The CHRS weekly seminar series discusses critical issues in the application of social science perspectives on health. It covers cross-disciplinary topics and features AU-based and outside speakers giving presentations, "work in progress" seminars, methods overview seminars, and thematic seminars.
This year's thematic seminars focus on topics related to on-going CHRS working groups: Community Disruption and Health; Global Health Governance; and Social Determinants and Structural Interventions.
All events are Wednesdays, 2:30-4 PM in Battelle T30 unless noted below.
September 16 – FALL 2015 WELCOME
NO SPEAKER. Join us as we welcome new members of the AU community interested in CHRS-related topics and say hello to old friends.
Robin Lumsdaine, PhD, Professor, Department of Finance and Real Estate, Crown Prince of Bahrain Chair in International Finance, Kogod School of Business, American University
"Cross-national comparisons and engaging undergraduates in research: An overview of recent projects (aka ‘How I spent my sabbatical’)"
Abstract: This seminar provides an overview of my current research projects using a variety of international longitudinal datasets: the Health and Retirement Study (HRS), the Survey of Health, Ageing, and Retirement in Europe (SHARE) and the China Health and Retirement Longitudinal Study (CHARLS). These projects were developed during my recent sabbatical that included time in residence with both the HRS and SHARE teams (at the University of Michigan's Institute for Social Research and the Max Planck Institut fur Sozialrecht und Sozialpolitik, respectively). It will also include a discussion of the ways I have engaged undergraduates in research using these very important datasets.
September 30 – Co-sponsored with the Robert Wood Johnson Foundation Health & Society Scholars Program
Dorothy M. Daley, PhD, Associate Professor, School of Public Affairs & Administration and Environmental Studies Program, University of Kansas and Kim M. Blankenship, PhD, Professor and Chair, Department of Sociology, and Director, Center on Health, Risk and Society, American University
“Rewards, risks and challenges of multidisciplinary centers and associations in universities"
Abstract: Speakers will talk for 10-15 minutes regarding their experiences with leading multidisciplinary centers and associations. As leaders of such centers, they will discuss some of the challenges and risks of multidisciplinary centers/associations, along with the rewards, and also share the perspectives of affiliated faculty and graduate students. This will also be an opportunity to learn more about the new Interdisciplinary Association for Population Health Science.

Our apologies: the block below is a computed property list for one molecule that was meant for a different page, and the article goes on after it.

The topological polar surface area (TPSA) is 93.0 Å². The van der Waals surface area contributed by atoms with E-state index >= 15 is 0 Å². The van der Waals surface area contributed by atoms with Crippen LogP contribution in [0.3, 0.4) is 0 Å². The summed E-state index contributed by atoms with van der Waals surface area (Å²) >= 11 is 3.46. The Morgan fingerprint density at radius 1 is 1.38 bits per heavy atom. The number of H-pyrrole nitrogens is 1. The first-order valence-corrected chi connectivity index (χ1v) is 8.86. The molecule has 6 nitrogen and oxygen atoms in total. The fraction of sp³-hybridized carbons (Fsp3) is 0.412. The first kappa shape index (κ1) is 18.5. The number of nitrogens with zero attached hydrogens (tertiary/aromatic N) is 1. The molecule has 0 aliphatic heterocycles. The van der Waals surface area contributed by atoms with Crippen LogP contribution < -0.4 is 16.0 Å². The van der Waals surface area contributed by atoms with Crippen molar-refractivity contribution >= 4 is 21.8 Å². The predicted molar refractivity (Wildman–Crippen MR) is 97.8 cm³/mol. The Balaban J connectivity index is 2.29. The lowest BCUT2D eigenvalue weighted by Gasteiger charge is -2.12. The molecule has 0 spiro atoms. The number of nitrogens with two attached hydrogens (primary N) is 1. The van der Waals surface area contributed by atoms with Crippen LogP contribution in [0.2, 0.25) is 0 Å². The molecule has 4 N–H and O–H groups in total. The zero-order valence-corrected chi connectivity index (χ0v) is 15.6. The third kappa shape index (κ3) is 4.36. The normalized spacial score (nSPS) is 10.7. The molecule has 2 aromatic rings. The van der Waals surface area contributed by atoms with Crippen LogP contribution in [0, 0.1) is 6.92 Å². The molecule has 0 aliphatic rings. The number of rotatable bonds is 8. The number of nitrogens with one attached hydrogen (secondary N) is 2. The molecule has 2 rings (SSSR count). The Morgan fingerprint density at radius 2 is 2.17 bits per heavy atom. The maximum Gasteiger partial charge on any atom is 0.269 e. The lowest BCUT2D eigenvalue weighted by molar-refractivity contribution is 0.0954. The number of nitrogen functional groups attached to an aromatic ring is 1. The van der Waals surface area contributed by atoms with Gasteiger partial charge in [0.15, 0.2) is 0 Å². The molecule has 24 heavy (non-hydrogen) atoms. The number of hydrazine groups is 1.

October 7 – THEMATIC SEMINAR
Randa B. Serhan, PhD, Assistant Professor, Department of Sociology, American University
"Suspended community: The making of Palestinians in America”
Abstract: In keeping with the CHRS interest in community disruption and change, this presentation will be based on the introduction to the manuscript I am preparing entitled, Suspended Community, which is an account of how a Palestinian American community in metropolitan New York resolves the dilemma and tensions inherent in being Palestinian and American in a milieu that has favored Israel since 1967 and further marginalized the community in the post-9/11 era. The talk is based on a 7-year ethnographic study.
October 14 – THEMATIC SEMINAR
Work in Progress
Rita Jalali, PhD, Scholar in Residence, Department of Sociology, American University
“The Impact of water, sanitation, and hygiene insecurities on health: A gender framework”
Abstract: The presentation will provide a conceptual framework for understanding water, sanitation, and hygiene (WASH) related diseases from a gender perspective. A gendered approach to diseases has been developed by many researchers before, but it has not been applied to the WASH sector comprehensively. The paper will focus on infectious and non-infectious diseases; adopt a life cycle approach that goes beyond maternal health to include the burden on non-pregnant women and girls; and examine other dimensions of WASH deprivation that have been neglected. The objective is to highlight how WASH insecurities impact men and women differently. The framework is based on research from the fields of public health, medicine, and social science and also insights gained from recent fieldwork in rural Bihar, India.
October 21 – THEMATIC SEMINAR
Adrienne Pine, PhD, Associate Professor, Department of Anthropology, American University
“Environmental racism and healthcare solidarity on the Rez”
Abstract: This August, toxic waste from a long-closed Colorado gold mine destroyed the water supply for tens of thousands of Navajo residents in three states, turning the Animas and San Juan rivers bright orange. This tragedy, which Navajos articulate in the language of trauma, compounds centuries of colonial, genocidal and ecological violence that is also visible in the ubiquitous uranium tailings, fracking flares, and missile factories on the reservation. Native Americans are struggling to cope with the high rates of cancer and other illnesses directly resulting from the various forms of capitalist extractive violence to which they have been subjected for generations. Meanwhile, native healthcare providers struggle to staff their hospitals and clinics and provide appropriate care under threat of closure by the Indian Health Service. In this talk, I will discuss my new solidarity research alongside Navajo healthcare providers, and explore their visions of a radically different future.
October 28 - Work in Progress
Laura Jung, PhD Candidate, Department of Anthropology, American University
“Unintended Consequences: The Effects of Short-Term Medical Missions on Health Outcomes”